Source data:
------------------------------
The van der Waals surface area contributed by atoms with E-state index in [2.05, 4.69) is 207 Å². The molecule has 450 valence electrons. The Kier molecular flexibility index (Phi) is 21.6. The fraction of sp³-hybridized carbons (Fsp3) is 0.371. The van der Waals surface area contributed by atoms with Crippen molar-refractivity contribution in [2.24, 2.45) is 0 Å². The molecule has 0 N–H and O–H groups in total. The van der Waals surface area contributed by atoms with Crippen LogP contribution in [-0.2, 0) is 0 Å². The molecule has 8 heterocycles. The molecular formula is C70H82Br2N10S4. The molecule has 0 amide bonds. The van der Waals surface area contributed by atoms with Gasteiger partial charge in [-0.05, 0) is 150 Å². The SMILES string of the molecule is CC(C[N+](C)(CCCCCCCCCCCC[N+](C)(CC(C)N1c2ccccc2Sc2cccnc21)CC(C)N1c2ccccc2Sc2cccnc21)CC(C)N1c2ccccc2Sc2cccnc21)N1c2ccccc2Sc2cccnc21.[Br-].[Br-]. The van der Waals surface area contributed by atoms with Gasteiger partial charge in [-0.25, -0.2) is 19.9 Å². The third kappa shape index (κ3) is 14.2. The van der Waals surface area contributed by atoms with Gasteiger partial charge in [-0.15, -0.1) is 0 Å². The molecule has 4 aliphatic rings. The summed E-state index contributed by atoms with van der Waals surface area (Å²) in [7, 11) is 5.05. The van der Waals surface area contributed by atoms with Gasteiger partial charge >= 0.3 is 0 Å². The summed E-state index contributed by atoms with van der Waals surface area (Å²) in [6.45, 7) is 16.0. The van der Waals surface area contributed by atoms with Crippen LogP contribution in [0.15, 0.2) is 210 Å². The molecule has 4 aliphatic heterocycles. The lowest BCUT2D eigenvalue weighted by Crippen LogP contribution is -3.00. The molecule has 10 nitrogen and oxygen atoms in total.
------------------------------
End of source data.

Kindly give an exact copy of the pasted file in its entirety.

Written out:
The van der Waals surface area contributed by atoms with E-state index in [2.05, 4.69) is 207 Å². The molecule has 450 valence electrons. The Kier molecular flexibility index (Phi) is 21.6. The fraction of sp³-hybridized carbons (Fsp3) is 0.371. The van der Waals surface area contributed by atoms with Crippen molar-refractivity contribution in [2.24, 2.45) is 0 Å². The molecule has 0 N–H and O–H groups in total. The van der Waals surface area contributed by atoms with Crippen LogP contribution in [-0.2, 0) is 0 Å². The molecule has 8 heterocycles. The molecular formula is C70H82Br2N10S4. The molecule has 0 amide bonds. The van der Waals surface area contributed by atoms with Gasteiger partial charge in [-0.05, 0) is 150 Å². The SMILES string of the molecule is CC(C[N+](C)(CCCCCCCCCCCC[N+](C)(CC(C)N1c2ccccc2Sc2cccnc21)CC(C)N1c2ccccc2Sc2cccnc21)CC(C)N1c2ccccc2Sc2cccnc21)N1c2ccccc2Sc2cccnc21.[Br-].[Br-]. The van der Waals surface area contributed by atoms with Gasteiger partial charge in [-0.25, -0.2) is 19.9 Å². The third kappa shape index (κ3) is 14.2. The van der Waals surface area contributed by atoms with Gasteiger partial charge in [-0.15, -0.1) is 0 Å². The molecule has 4 aliphatic rings. The summed E-state index contributed by atoms with van der Waals surface area (Å²) in [7, 11) is 5.05. The van der Waals surface area contributed by atoms with Gasteiger partial charge >= 0.3 is 0 Å². The summed E-state index contributed by atoms with van der Waals surface area (Å²) in [6.45, 7) is 16.0. The van der Waals surface area contributed by atoms with Crippen LogP contribution in [0.15, 0.2) is 210 Å². The molecule has 4 aliphatic heterocycles. The lowest BCUT2D eigenvalue weighted by Crippen LogP contribution is -3.00. The molecule has 10 nitrogen and oxygen atoms in total.